Our entire liturgical and sacramental life is one of celebrating the shared memory. Each ritual, each prayer reminds us of the great and mighty works of God in accomplishing our creation and our salvation. The prayers of the Church connect us to one another: past – present – future, so that we might more fully recognize our place within the Kingdom of God and the Communion of the Saints.

While there are all-stars among us – we call them saints – we are not in this alone. Ours is not a faith of God and me, but a communal faith. We worship together as a community, not as individuals on our own, or sitting at a monitor watching a broadcast.

It is also important to note in this ritual outline from Deuteronomy the similarities to the Prayer Over the Gifts in our Liturgy: “Therefore, I have now brought you the first fruits of the products of the soil 
which you, O LORD, have given me;” “Blessed are you, Lord God of all creation, for through your goodness we have received the bread we offer you: fruit of the earth and work of human hands, it will become for us the bread of life.”

The acknowledgement that all we are and have comes from God and returns to him, is the first sign of true humility and the foundation of all growth in faith. May our Lenten journey begin there and lead us to a deeper relationship both with Christ and with the Church.

Feb. 21 – We walk with Christ in the silent encounter

Having encountered the transfigured Christ atop the mountain, St. Luke makes the following observation: “After the voice had spoken, Jesus was found alone. They fell silent and did not at that time tell anyone what they had seen.”

This is a profound and beautifully simple observation of a significant reality. In response to the magnificence and majesty of the Transfiguration the disciples Peter, James, and John, needed time for silence.

All too often the response of people to an encounter with God or an important religious experience is that the individual involved is quick to speak, and certainly, quick to draw attention to him or herself.

Such a reaction, though a part of human nature, should always give us pause. When we hear of the reluctance of St. Juan Diego or of St. Bernadette Soubirous in speaking about their encounters with the Blessed Virgin, or indeed of many other great mystics and visionaries, then those who are want to speak so openly and publicly raise suspicion for sure.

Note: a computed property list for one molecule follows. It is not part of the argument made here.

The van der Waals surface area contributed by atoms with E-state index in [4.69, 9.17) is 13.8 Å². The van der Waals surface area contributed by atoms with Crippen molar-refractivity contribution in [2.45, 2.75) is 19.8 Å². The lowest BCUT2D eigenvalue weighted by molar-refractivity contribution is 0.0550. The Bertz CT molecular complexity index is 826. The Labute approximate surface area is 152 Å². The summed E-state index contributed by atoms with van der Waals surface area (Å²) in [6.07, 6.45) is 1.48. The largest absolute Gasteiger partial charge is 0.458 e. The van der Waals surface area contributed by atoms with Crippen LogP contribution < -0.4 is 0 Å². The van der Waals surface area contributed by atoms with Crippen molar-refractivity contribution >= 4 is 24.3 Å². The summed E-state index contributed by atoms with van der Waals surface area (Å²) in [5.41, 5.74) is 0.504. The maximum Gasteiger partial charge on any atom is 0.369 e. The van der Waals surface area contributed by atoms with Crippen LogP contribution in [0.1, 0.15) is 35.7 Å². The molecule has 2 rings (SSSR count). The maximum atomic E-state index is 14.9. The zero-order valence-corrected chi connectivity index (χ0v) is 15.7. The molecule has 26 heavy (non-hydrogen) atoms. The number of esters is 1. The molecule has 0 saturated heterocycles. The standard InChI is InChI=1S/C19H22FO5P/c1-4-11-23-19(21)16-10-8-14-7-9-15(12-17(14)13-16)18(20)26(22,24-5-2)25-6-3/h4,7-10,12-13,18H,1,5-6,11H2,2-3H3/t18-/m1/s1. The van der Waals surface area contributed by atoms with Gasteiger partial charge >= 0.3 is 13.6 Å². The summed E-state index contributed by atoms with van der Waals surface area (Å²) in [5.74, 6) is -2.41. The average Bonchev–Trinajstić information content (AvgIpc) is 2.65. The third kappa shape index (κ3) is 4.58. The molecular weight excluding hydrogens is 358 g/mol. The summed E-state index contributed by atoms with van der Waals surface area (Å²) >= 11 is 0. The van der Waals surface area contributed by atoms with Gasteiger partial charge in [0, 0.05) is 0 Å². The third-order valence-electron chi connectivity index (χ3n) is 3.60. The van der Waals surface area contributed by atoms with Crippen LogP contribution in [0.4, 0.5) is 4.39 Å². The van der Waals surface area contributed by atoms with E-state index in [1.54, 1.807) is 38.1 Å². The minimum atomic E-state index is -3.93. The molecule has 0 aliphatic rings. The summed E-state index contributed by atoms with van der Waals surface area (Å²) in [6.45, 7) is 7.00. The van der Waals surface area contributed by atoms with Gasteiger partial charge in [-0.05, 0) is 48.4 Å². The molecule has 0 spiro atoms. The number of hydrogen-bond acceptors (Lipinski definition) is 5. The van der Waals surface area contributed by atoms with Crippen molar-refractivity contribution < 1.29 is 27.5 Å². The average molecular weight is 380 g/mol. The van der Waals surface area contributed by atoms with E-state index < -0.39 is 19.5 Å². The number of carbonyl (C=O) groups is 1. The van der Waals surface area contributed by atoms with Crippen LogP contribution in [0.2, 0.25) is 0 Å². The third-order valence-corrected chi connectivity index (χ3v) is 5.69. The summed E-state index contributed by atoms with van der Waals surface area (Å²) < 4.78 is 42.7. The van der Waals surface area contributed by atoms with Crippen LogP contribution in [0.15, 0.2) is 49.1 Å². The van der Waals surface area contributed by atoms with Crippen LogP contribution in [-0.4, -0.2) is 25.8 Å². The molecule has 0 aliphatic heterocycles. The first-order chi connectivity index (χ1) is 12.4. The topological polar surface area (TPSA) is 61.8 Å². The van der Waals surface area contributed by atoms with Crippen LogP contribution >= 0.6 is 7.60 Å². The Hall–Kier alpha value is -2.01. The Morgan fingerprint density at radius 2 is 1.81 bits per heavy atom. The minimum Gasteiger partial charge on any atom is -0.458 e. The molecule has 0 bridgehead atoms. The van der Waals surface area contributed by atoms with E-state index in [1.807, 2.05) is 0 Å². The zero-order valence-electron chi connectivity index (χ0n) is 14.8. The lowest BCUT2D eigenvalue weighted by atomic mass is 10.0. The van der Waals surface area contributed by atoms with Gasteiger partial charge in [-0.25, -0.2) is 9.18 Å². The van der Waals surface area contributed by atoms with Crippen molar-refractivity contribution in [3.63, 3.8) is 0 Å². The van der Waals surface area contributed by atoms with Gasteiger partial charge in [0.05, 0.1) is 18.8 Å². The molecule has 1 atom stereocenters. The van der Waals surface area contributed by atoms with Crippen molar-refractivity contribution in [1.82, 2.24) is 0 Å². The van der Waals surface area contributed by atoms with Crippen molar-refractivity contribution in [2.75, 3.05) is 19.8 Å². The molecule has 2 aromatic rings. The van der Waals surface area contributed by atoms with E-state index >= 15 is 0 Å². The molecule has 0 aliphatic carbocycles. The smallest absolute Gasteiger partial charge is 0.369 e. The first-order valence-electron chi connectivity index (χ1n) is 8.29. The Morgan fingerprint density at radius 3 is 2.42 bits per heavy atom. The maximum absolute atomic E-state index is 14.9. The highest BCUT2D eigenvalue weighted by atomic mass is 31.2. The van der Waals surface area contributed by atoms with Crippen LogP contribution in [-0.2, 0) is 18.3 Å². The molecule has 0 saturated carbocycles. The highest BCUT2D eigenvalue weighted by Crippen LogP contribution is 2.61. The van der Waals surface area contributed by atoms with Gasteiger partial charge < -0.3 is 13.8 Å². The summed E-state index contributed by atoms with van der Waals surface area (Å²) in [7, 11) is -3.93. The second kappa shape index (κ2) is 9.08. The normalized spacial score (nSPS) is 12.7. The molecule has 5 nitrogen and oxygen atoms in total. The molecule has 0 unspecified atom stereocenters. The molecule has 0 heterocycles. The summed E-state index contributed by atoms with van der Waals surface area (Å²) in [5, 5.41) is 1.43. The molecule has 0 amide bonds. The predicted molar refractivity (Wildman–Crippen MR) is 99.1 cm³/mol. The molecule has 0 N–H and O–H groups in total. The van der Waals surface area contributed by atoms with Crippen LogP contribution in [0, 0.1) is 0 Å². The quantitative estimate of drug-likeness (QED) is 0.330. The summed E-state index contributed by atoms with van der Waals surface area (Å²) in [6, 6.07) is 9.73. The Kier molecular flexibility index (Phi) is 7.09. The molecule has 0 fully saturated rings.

In our own spiritual lives we all are aware that we need time and silence to more deeply apprehend our encounters with Christ. The Scriptures, for example, deliver such profound messages that it can take a great deal of effort to grapple with the meaning of the text. This is why the practice of lectio divina is so important. Saint Ignatius of Loyola designed and mandated a thirty day silent retreat built around his spiritual exercises for all the members of the Society of Jesus. It is an important and necessary encounter with God.

Each of us is called to silence in the face of the experience of God. We need time. In our busy and cacophonous lives to find such times for silence can be very challenging if not downright impossible. Yet, these disciples managed to not even discuss their encounter even with the others, until after the Resurrection of Jesus.

On one hand we would think that such an awesome experience would have had them chattering about like school boys, they instead keep silence. This is a similar to what St. Luke tells us of the Mother of Jesus as she, too, ponders her encounters with Gabriel, Simeon, and Anna in the silence of her heart.

As we reflect on this Lenten Season and the journey that still lie ahead of us, it is important that we consider silence as a great way to listen more carefully to the call of God in our lives. This is a good time to turn off the radio, television, and social media and to take the time to listen to the Word of God as it presses upon our minds and hearts.

The initial reaction of Peter – the nervous and seemingly inane suggestion to build three tens atop the mountain – gave way to the silence.

We are all on a journey where our relationship with God is in flux – it grows deeper (we hope) with each passing Lenten Season.

The question, then, is what is the call of this Lent in your life? How are you challenged through your encounter with the transfigured Christ to a deeper sense of God’s love, God’s mercy, God’s movement in your own life?

Like the disciples, we cannot stay atop the mountain forever. We all need to live and work in a world that does not want to hear and fails to understand what we experience, know and love. It is through deep reflection and in the silence of our hearts that the Lord can make himself know to us. We just need the time and commitment to walk down the mountain (and back up again) in solitude and silence.

Father Garry Koch is pastor of St. Benedict Parish and School, Holmdel.